Is this non-Grimm Fairy Tales adventure really something that needs to be bought right now? Read on to find out.
The official description from Zenescope:
In 1932, the Japanese invaded Chinese Manchuria, creating a puppet state for the Japanese Imperial Army. While a Chinese army was established in alliance with the invaders, there were rebel forces living among them as well. This is their story.
What we have feels like a somewhat simple and perhaps original premise, that never comes off as a missed opportunity. The creative team presents an interesting look into the past that’s full of action, suspense and some of the less glamorous elements in a slightly overbearing affair. There’s a lot to love within the confines of these pages, but there are some hiccups along the way but not enough to curtail my enthusiasm for this burgeoning title
When it comes to the written word there are a lot of people who can contribute to a narrative that’s so specific. I’ll be honest when I heard of this book I wasn’t sure that Pat Shand would be the right choice to carry this load. I’ll admit that I am a fan of his works but this seemed to be a bit of a departure from his usual yarns. I’m proud to say my worries were unfounded as the scribe once again delivered an outstanding pilot release that sets the stage for an exciting journey.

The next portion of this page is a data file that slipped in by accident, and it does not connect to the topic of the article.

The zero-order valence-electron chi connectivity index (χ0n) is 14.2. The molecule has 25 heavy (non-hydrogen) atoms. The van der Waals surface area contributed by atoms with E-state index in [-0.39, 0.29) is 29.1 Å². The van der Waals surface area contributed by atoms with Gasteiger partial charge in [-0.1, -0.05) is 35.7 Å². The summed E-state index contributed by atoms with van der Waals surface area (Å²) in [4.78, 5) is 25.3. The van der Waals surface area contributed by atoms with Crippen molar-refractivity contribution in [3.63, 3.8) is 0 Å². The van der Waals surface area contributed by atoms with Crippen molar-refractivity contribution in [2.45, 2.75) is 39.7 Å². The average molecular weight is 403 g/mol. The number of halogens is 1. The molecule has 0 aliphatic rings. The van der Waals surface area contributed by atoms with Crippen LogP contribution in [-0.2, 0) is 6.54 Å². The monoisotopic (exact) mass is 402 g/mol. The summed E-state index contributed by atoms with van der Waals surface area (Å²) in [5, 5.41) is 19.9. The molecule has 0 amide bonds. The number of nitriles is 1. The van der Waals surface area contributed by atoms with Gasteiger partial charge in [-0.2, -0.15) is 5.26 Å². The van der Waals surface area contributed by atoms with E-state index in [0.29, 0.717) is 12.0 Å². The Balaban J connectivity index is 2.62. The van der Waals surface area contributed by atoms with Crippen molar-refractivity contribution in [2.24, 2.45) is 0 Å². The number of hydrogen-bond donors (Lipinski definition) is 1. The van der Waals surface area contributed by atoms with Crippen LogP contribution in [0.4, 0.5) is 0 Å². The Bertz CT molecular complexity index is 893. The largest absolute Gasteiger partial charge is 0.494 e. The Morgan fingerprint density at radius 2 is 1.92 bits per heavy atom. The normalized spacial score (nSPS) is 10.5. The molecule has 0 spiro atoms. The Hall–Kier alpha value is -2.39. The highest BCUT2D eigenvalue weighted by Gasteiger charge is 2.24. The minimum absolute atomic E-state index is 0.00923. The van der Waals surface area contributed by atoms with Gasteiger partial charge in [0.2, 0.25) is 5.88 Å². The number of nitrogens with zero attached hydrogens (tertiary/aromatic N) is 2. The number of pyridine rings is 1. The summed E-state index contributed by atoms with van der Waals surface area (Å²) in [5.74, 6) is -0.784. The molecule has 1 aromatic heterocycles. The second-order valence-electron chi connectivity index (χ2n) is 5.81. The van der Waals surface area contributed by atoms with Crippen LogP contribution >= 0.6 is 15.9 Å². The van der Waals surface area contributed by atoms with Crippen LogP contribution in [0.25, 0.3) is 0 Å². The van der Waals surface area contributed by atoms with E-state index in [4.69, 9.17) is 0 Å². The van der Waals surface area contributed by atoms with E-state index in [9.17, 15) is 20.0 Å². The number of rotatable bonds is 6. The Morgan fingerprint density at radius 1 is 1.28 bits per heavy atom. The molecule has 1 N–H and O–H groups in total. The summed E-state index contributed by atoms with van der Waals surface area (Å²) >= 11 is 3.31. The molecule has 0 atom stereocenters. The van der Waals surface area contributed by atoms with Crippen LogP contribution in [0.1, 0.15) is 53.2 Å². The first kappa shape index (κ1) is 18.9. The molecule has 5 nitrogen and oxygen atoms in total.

Jacob Bear delivers solid work when it comes to the visual component of this jaunt. His characters are rendered well enough to create personality, but some of their outfits are questionable at best. As this is a somewhat grounded tale the female soldiers seem to be a bit too scantily clad for their militaristic missions. Kudos to Jose Esposito, because his marvelous color work elevates the affair into an eye-popping purchase.
B.A.R. Maid #1 may not raise the bar for period pieces or even go beyond the somewhat extenuated features of our heroines, but it carries an impact nonetheless. In short: it’s sure to garner attention while generating promise for its future. Recommended.